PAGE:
Moonlight flickers between the rushing trees, an owl hoots, you hear an eerie sound, not too dissimilar to a coffin lid opening. He’s back! The Count has arisen for a 3rd edition of Fury Of Dracula!
Now, this game has a lot of fans and I’m not just talking about this edition. Previously made by Games Workshop, Fantasy Flight Games has picked up the license for Fury Of Dracula since the 2nd edition. Copies were selling for such escalated prices on eBay, that it seemed impossible for the standard gamer to get a copy. Then FFG announced the 3rd edition release! I was excited, as pretty much every avenue of board game media said this is a “must have” in our collection.
Sadly I couldn’t afford Fury Of Dracula for Halloween but as the long, windy, nights draw in, pretty much every night is scary!
I won’t go into the differences between this edition and the others as that’s the past and this incarnation is very much the present.
Before the rules, let’s talk about components. Fury Of Dracula is refreshingly light on components compared to most FFG games. All are good quality but it’s nice to not take half an hour setting up before even explaining the rules to people. The Dracula miniature himself makes me giggle as he looks a little bit like a vampire cosplayer that has been caught on the wrong end of a man hunt. The board art is amazing but I fine the colour palette a little drab.
Up to 4 people are Hunters, while 1 person takes the role of Dracula. The hunters win if they find, and kill, Dracula and Dracula wins if he elevates the influence track to 13. The rules are pretty simple once you get going, but can be a bit difficult to get your head round to start with. The hunters take 2 actions during their turn, one during the day and one at night. These action can be simple things like moving or reserving a ticket to searching a city for the count himself. Dracula has a bit more to think about, he has to try and move from city to city, unseen, hoping the hunters don’t pick up his trail!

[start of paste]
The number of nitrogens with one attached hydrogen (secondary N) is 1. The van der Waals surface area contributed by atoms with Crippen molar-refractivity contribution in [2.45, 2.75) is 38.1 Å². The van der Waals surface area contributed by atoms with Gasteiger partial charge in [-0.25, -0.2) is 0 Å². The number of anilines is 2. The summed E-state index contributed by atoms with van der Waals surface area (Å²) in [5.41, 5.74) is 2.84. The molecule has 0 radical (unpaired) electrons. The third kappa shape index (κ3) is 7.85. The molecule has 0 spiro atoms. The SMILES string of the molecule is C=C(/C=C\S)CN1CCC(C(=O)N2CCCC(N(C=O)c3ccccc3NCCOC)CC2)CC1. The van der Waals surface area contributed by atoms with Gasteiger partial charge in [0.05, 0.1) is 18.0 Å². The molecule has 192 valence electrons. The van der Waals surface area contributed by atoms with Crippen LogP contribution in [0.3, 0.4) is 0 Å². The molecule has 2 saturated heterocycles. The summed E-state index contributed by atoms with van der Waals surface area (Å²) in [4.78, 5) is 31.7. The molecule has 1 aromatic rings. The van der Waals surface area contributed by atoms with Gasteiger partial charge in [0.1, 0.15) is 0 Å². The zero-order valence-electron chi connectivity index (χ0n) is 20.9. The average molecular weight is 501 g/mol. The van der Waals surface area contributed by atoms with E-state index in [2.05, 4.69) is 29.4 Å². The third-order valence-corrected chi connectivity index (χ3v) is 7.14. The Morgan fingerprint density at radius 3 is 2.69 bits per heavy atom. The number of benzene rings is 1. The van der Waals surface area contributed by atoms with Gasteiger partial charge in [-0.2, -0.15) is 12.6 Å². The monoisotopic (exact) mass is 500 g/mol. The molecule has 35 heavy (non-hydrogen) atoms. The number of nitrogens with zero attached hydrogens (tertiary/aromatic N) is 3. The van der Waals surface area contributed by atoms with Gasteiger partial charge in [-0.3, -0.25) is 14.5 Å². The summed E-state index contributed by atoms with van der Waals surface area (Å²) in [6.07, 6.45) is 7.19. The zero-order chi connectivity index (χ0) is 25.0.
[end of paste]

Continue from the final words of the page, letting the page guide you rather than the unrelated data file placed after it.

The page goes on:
The trail is where the excitement takes place in Fury Of Dracula. Everytime Dracula moves he places a facedown location card on the trail, which slides along the trail every time he moves. He also gets to place an encounter card on that location card, which could be an event that delays the hunters if they find that location, it could be a vampire Dracula has left there to try and kill them, or something in between. There’s a lot of options for Dracula and his encounters. If the Hunters move to a space where Dracula has been, Dracula has to reveal the location card and choose to reveal the encounter card or not, as it maybe a card he wants to mature (more on that later). Once the hunters find a location he has been to they can start to work out where Dracula maybe now and start a more focused hunt.
Dracula wins the game by gaining influence. He does this by ether biting a hunter in combat, maturing an encounter card, or defeating a hunter in combat. Maturing an encouter card means that it didn’t get discovered by the time it slides of the end of the trail.
Combat in the game is nice and simple, it takes a few goes to get used to it but it’s good. In a nutshell, the hunters and Dracula have their own combat cards that they play face down and then flip at the same time, if the symbols match then the hunters card takes effect, but if they do not, Dracula’s card takes effect. Dracula is tough but if he gets set upon by 2 or more Hunters then he needs to escape asap! I know this from experience!
Now a thing to consider is that FFG also make Letters From Whitechapel, another great hidden movement game. With a few less rules Whitechapel is a smoother game overall but I much prefer the setting and mechanics of Fury of Dracula as it’s not just a game of hide and seek.
I really like Fury Of Dracula, being the Count is so much fun, all be it nail biting at times. When the hunters are talking about cities no where near you, you are laughing but then when they have you trapped and they don’t even realise, you’re sitting there in a cold sweat! I’d say it works best as a 5 player, as then it’s 4 hunters deciding by themselves where to move rather than one or two people controling all the pieces. If you haven’t got a hidden movement game in your collection, make sure this is it!
P.s A tip if you’re ever Dracula, wear a cape, it’s the best and never travel by sea, it’s the worse!